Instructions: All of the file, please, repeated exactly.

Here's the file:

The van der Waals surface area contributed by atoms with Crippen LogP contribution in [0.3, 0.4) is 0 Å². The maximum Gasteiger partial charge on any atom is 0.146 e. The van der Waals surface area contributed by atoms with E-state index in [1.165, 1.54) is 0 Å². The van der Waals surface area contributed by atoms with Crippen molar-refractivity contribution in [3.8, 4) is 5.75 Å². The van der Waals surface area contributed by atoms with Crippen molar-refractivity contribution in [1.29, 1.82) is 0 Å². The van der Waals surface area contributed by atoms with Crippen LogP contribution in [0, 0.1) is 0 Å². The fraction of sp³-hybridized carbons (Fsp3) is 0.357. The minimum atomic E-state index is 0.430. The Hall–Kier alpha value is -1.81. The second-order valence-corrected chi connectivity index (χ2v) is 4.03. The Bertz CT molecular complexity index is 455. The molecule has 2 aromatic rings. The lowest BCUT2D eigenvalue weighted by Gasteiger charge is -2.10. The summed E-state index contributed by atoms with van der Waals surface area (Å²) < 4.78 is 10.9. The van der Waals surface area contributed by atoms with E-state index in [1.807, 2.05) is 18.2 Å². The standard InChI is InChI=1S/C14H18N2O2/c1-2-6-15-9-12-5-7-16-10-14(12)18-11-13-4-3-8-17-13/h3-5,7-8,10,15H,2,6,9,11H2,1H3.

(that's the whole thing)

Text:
The van der Waals surface area contributed by atoms with Crippen LogP contribution in [0.3, 0.4) is 0 Å². The maximum Gasteiger partial charge on any atom is 0.146 e. The van der Waals surface area contributed by atoms with E-state index in [1.165, 1.54) is 0 Å². The van der Waals surface area contributed by atoms with Crippen molar-refractivity contribution in [3.8, 4) is 5.75 Å². The van der Waals surface area contributed by atoms with Crippen molar-refractivity contribution in [1.29, 1.82) is 0 Å². The van der Waals surface area contributed by atoms with Crippen LogP contribution in [0, 0.1) is 0 Å². The fraction of sp³-hybridized carbons (Fsp3) is 0.357. The minimum atomic E-state index is 0.430. The Hall–Kier alpha value is -1.81. The second-order valence-corrected chi connectivity index (χ2v) is 4.03. The Bertz CT molecular complexity index is 455. The molecule has 2 aromatic rings. The lowest BCUT2D eigenvalue weighted by Gasteiger charge is -2.10. The summed E-state index contributed by atoms with van der Waals surface area (Å²) < 4.78 is 10.9. The van der Waals surface area contributed by atoms with E-state index in [1.807, 2.05) is 18.2 Å². The standard InChI is InChI=1S/C14H18N2O2/c1-2-6-15-9-12-5-7-16-10-14(12)18-11-13-4-3-8-17-13/h3-5,7-8,10,15H,2,6,9,11H2,1H3.